'They didn't see a doctor here: Number one is the language, two is the transportation and three is it's too expensive,' said Amy Lee, nurse coordinator at the Pan Asian Volunteer Health Clinic in Silver Spring.
But all that's changed for the retired couple since the October opening of the clinic, which offers primary care, including physical exams and treatment for acute and chronic illness, to low-income, uninsured county residents. the clinic is open from 4 to 8 p.m. every Tuesday at the Dennis Avenue Health Center.
Although available to all residents, the clinic targets Asian Pacific American ethnics groups through such efforts as providing bilingual staff and information forms translated into Chinese. That means people such as Shu, 72, and Yu, 69, have a place to go where they can feel comfortable, said Lee, who translated for the couple during recent clinic visit.
For Yu, the "main thing is that everybody speaks the same language. The doctors see them in a way that they can express themselves," Lee said.
Overcoming the barriers of language and cost for low-income and uninsured Asian county residents was the driving force behind the clinic's creation. said Ling Cheung, its assistant director and a longtime advocate for Asian residents at the Chinese Culture and Community Service Center in Gaithersburg.
For years, Cheung said, she and others at the culture center have worked to educate Asian residents about county services that are available to them. Established in 1982, the nonprofit center provides activities and services for county residents and promotes understanding and appreciation of Chinese and Asian cultures. According to the 2000 Census, Montgomery County has about 99,000 Asian residents; they account for 11.3 percent of the county's population.
The clinic is a partnership of the culture center, which helps recruit volunteer doctors and clinic workers; the county department of Health and Human Services, which provides space and financial support; and Mobile Medical Care Inc. in Bethesda, which provides clinic management and referral services. MobileMed is a nonprofit organization that offers primary medical care to the low-income, uninsured, working poor and homeless through a network of 10 health clinics in the county,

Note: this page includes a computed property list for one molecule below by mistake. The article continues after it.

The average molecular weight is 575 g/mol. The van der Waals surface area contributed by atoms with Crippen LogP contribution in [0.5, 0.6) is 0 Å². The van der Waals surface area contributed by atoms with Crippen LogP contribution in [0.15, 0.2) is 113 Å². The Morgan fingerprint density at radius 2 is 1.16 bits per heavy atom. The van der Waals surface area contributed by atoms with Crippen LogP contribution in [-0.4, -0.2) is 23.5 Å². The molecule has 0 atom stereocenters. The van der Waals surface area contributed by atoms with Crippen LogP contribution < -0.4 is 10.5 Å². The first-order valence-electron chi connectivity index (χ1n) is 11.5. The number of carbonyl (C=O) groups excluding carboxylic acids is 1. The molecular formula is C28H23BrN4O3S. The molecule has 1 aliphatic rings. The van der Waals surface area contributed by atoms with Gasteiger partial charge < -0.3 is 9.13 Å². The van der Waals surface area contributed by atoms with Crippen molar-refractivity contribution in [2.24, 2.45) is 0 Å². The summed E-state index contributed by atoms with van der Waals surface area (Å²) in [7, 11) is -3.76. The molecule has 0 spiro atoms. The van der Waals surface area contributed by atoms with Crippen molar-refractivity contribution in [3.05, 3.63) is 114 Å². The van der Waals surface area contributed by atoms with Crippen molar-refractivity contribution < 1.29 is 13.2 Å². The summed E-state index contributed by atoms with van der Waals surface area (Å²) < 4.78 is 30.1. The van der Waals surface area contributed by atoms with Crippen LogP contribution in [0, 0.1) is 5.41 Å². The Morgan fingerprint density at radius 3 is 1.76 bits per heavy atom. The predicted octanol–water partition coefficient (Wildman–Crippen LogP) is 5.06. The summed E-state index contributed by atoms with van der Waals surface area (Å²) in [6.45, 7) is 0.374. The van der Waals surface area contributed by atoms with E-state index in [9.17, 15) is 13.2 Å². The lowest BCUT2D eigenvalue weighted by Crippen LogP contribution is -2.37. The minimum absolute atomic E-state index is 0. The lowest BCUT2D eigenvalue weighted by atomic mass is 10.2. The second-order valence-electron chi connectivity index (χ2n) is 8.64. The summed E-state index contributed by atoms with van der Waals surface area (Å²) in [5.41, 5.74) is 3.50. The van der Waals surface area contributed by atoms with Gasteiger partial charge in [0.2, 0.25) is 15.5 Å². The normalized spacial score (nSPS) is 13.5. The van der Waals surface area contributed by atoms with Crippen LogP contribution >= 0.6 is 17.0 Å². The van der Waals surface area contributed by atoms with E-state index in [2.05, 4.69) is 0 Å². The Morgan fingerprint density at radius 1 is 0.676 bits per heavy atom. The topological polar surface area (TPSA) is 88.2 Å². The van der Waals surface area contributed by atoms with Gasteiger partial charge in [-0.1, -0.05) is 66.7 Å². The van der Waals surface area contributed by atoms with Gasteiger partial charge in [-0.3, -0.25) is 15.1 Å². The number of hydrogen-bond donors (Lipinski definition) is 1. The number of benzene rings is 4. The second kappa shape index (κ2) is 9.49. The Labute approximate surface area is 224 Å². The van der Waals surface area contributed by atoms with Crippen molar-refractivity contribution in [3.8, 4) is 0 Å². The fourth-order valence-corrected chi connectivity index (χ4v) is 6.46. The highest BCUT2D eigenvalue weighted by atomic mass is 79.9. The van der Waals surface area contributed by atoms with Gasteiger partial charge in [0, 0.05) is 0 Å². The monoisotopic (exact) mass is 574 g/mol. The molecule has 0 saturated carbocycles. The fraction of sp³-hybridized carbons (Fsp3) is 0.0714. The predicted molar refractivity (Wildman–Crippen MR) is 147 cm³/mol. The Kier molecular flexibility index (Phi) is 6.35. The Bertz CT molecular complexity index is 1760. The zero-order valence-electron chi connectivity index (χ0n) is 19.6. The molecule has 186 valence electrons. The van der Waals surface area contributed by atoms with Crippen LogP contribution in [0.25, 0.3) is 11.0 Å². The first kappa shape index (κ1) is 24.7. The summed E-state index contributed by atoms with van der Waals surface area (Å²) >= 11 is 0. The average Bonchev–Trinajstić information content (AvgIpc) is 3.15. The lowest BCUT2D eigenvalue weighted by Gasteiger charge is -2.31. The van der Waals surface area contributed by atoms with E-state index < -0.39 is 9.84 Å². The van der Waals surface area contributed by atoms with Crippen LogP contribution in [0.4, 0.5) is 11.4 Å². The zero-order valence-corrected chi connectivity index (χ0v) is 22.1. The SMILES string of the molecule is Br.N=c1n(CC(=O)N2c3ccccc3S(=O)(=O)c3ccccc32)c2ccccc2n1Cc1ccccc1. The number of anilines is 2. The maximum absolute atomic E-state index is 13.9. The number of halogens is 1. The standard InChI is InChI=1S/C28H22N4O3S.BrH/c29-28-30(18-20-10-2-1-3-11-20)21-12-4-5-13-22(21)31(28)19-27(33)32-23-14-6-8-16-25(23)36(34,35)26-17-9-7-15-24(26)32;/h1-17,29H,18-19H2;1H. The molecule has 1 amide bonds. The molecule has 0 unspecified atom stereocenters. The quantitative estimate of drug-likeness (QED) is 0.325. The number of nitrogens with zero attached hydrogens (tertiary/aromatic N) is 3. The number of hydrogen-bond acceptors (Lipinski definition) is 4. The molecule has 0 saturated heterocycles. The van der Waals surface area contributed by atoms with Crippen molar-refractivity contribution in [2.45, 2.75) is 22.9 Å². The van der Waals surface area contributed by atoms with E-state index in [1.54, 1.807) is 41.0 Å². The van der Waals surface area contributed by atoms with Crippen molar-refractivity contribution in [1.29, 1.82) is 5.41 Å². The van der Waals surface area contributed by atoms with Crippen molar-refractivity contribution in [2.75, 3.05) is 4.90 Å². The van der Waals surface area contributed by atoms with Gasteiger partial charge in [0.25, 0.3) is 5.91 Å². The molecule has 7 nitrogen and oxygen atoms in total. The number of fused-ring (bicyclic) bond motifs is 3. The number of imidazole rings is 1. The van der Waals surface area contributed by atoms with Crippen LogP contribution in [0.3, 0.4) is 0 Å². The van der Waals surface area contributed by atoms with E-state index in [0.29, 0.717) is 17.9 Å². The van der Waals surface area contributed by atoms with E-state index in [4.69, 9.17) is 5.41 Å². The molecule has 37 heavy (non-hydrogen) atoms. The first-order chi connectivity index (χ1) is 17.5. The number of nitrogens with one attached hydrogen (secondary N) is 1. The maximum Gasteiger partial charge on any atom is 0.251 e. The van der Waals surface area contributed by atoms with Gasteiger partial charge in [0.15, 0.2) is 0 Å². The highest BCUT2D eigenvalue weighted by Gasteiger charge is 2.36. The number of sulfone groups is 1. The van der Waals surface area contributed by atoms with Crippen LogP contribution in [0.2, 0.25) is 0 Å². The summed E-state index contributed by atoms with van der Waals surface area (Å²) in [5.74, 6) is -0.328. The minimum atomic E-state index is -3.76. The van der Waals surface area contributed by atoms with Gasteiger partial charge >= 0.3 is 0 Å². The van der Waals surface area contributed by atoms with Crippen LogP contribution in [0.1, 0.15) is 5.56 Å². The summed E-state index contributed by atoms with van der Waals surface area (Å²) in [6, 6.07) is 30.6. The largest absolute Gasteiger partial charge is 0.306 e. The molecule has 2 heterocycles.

"It's really a testimony to the goodwill of like-minded people to make if happen," said Robert L. Spector, executive director of MobileMed.
County Health Officer Ulder J.Tillman noted that the Pan Asian clinic is the latest step in the county's efforts to reach out "in a culturally sensitive manner to ethnic populations."
'I'm very enthusiastic that we have the launching of this clinic,' she said. 'We were pleased that a group wanted to address the health concerns of the Asian population.'
Although other health services are available to low income residents through the county and from organizations such as MobileMed, many Asians don't take advantage of them because of an inability to communicate, said Cheung and others.
Annie Chen, 41, of Silver spring can relate, Her mother, Mao Hua Wu, 65, was 'very excited' to hear about the clinic. She doesn't speak English and felt uncomfortable when visiting a doctor because she couldn't understand what was said.
'I have to be with her," Chen said. "Finally, there's someone to help her. She said, 'Oh my life is getting easier,' She is very happy."
The cost of health care also is an overriding issue for many of the people who visit the Pan Asian clinic. Clinic workers are trying hard to change traditional beliefs that one doesn't visit a doctor until very sick, which often means that the cure will be more expensive and take longer.
Samnang N. Wu, 50, who works as a county community service aide at the clinic, said she has seen a number of Asian residents who tell her that they can't afford medical care.
Recently, she said, a man who came to the clinic said he hadn't had the medicine that he needed for six months. "I said, 'Why don't you go see a doctor?' He said the doctor costs $100 or more. He had to think about food for his children first," said Wu, a native Cambodian.
"The clinic does not just save money, most importantly it saves lives. If people wait until they get very sick, sometimes they can't be saved in the emergency room," she said. "Number one, I want to get the message across that if you start to get sick, don't wait too long. Then the care will take longer, and that costs more."
The culmination of two years of planning, the clinic is based on a model established by MobileMed and its other clinics, which operate at facilities or in mobile vans through the county. Patients, who must show proof of residency and income, may pay from $20 to $60 for a visit, depending on income. No patients are denied service if they can't pay.
Clients are screened and treated for possible illnesses; many suffer from a such chronic conditions as hypertension, and diabetes, If necessary, patients are referred to area hospitals for lab tests, diagnostic radiology services of inpatient care.
In its first month, the Pan Asian clinic served 28 patients who were Chinese, Cambodian or Vietnamese. Currently, about 10 new patients are seen each week by a volunteer doctor, according to Yvonne Richards, 52, nurse administrator for the country's Tuberculosis Control, Refugee and Migrant Health Program.
Cheung is hoping to recruit more bilingual doctors so the clinic can accommodate more patients each week.
'We don't have enough doctors,' she said. 'If we can recruit more doctors, we can double the patients."
Spector, however, doesn't want to move too quickly to expand the clinic.
"We've deliberately chosen to grow the clinic slowly to make sure that we have our act together," he said. "We're forging new ground here, We want to make sure everything works."